Mathew commented that POI is a book of values; it is the love story of Draupadi (Panchaali) and Karna. CBD noted that as in the case of the Ramayana, the Mahabharata too has different versions in different regions of India, and it was in the version of Kashi Ram Das in Bengali that she found the attraction between these two characters brought out. How they feel about each other is there, below the surface. Perhaps in modern times Panchaali would have surrendered to this illicit attraction, but this is the Mahabharata and she is a heroine, so the emotion is sublimated into something more refined.
To Talitha’s question about the motivation for writing the POI, and what influenced her, CBD replied that she was always intrigued by the women’s portrayals in epics; they left her unsatisfied. “It wasn’t as though the epic didn’t have powerful, complex women characters who affected the action in major ways, … Kunti, … Gandhari, … and most of all, Panchaali. … But in some way they remained shadowy figures, … their roles subservient to the roles of their fathers or husbands, brothers or sons.”
She remembers thinking that she would “place the women in the forefront of the action” and “uncover the story that lay invisible between the lines of the men’s exploits.” In the traditional epic there is no real depiction of Panchaali’s feelings when she is disrobed, or at the end, when all her children are murdered. The immense cost of war to women is not there, and even after 5,000 years there is still no end of war. Perhaps, it is true as Mr. Obama expressed in his Nobel "Peace" Prize speech that "War is sometimes necessary, and war is at some level an expression of human feelings."
CBD went on to say she was greatly influenced by Rabindranath Tagore in this regard, for he had an intuitive understanding of women, and they figure prominently in his short stories, and in novels such as Ghare Bhaire. Writers in America who have influenced her include, Sandra Cisneros, Toni Morrison, Anita Desai, Bharati Mukherjee and others. To another question about how readers react, CBD expressed her gratitude to the mass of intelligent and thoughtful readers who have supported her writing.
Anjali Kurien wanted to know if like herself, CBD who left Kolkata, still yearns for that city. CBD said very much so; she wrote in order to remember, and not forget her time growing up in Kolkata. It was in the 1970s she moved to America. “Imagination made me into a writer,” she said. CBD believes woman is Shakti; given a little support, it will blossom.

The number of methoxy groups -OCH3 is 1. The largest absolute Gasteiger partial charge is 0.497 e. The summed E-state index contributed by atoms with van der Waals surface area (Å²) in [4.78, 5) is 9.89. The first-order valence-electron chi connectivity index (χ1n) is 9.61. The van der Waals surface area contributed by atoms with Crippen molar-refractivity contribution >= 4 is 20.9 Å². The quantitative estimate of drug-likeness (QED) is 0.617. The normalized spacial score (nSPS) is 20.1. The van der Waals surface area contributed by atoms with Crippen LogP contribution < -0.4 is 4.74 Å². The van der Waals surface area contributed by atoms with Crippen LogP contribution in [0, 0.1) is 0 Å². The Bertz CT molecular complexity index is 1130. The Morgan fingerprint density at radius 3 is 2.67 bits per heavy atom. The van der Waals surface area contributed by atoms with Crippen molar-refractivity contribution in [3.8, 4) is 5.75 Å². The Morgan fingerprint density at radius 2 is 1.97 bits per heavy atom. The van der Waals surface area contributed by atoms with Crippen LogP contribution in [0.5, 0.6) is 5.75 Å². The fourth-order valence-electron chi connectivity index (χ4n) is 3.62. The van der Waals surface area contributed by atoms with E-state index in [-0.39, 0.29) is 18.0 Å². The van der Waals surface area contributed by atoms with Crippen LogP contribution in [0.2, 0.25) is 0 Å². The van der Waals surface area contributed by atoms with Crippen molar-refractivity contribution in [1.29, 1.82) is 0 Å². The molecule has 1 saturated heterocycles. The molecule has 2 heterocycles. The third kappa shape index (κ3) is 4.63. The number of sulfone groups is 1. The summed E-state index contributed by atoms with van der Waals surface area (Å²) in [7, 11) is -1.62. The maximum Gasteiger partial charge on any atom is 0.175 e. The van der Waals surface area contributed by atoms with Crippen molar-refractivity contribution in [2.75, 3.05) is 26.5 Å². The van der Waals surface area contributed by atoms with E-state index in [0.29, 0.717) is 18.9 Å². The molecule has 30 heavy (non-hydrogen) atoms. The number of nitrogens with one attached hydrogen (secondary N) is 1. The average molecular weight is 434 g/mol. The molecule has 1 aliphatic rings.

Priya asked a question about cultural intolerance, much in evidence in India of late. CBD said writers are creators, each with their vision. They should be allowed the space to create. If they are not given that space to allow their interpretations to be shared, society will be poorer, and literature will be impoverished. It is a two-way street, for it is only when the reader reacts in the mental dialogue with the author while reading, that something is created in the mind.
Resina Verghese asked if there is symbolism in CBD’s work. Very much so, was the answer. There is a story on one level, and it stands for something on another level. Authors are seldom didactic; the message they seek to give, if there be one, is not necessarily found in the mouths of the characters, but by standing back and looking at what they stand for. The sensitive reader will perceive and appreciate that.
Prakash asked how important it is in her historical fiction to stay close to the original facts. CBD said it was obligatory on the part of an author who is writing a fictional story set in a distant period to undertake a lot of research in libraries. By talking to people who specialise in the history of a period, it is possible to understand the era, and make the period come alive.